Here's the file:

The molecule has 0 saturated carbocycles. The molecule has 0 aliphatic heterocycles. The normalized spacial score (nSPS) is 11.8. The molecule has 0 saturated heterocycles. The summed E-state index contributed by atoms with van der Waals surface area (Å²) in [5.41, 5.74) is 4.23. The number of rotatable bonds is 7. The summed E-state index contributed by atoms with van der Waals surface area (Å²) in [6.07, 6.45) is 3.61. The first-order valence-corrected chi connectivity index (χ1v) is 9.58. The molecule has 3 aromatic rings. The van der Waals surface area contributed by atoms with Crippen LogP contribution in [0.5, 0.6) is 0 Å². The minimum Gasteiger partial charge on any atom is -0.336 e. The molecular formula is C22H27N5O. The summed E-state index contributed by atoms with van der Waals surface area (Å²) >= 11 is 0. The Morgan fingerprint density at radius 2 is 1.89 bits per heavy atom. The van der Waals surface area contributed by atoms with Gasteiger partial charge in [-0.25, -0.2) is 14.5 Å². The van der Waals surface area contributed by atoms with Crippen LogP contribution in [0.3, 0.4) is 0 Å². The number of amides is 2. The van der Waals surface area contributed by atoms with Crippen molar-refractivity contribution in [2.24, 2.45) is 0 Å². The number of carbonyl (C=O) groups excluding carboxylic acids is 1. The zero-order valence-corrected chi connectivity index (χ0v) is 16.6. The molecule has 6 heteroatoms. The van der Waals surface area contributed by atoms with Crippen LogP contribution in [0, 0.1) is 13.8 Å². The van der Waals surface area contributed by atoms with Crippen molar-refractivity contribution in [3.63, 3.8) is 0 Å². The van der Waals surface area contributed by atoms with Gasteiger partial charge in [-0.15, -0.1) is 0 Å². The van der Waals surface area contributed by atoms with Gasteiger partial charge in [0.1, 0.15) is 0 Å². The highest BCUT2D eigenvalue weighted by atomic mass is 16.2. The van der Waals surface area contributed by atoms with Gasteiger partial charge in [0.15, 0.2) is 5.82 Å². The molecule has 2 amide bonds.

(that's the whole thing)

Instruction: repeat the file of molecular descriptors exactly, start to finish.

The molecule has 0 saturated carbocycles. The molecule has 0 aliphatic heterocycles. The normalized spacial score (nSPS) is 11.8. The molecule has 0 saturated heterocycles. The summed E-state index contributed by atoms with van der Waals surface area (Å²) in [5.41, 5.74) is 4.23. The number of rotatable bonds is 7. The summed E-state index contributed by atoms with van der Waals surface area (Å²) in [6.07, 6.45) is 3.61. The first-order valence-corrected chi connectivity index (χ1v) is 9.58. The molecule has 3 aromatic rings. The van der Waals surface area contributed by atoms with Crippen LogP contribution in [0.5, 0.6) is 0 Å². The minimum Gasteiger partial charge on any atom is -0.336 e. The molecular formula is C22H27N5O. The summed E-state index contributed by atoms with van der Waals surface area (Å²) >= 11 is 0. The Morgan fingerprint density at radius 2 is 1.89 bits per heavy atom. The van der Waals surface area contributed by atoms with Gasteiger partial charge in [-0.25, -0.2) is 14.5 Å². The van der Waals surface area contributed by atoms with Crippen LogP contribution in [0.3, 0.4) is 0 Å². The number of amides is 2. The van der Waals surface area contributed by atoms with Crippen molar-refractivity contribution in [2.24, 2.45) is 0 Å². The number of carbonyl (C=O) groups excluding carboxylic acids is 1. The zero-order valence-corrected chi connectivity index (χ0v) is 16.6. The molecule has 6 heteroatoms. The van der Waals surface area contributed by atoms with Crippen LogP contribution in [0, 0.1) is 13.8 Å². The van der Waals surface area contributed by atoms with Crippen molar-refractivity contribution in [3.63, 3.8) is 0 Å². The van der Waals surface area contributed by atoms with Gasteiger partial charge in [-0.15, -0.1) is 0 Å². The van der Waals surface area contributed by atoms with Gasteiger partial charge in [0.1, 0.15) is 0 Å². The highest BCUT2D eigenvalue weighted by atomic mass is 16.2. The van der Waals surface area contributed by atoms with Gasteiger partial charge in [0.15, 0.2) is 5.82 Å². The molecule has 2 amide bonds.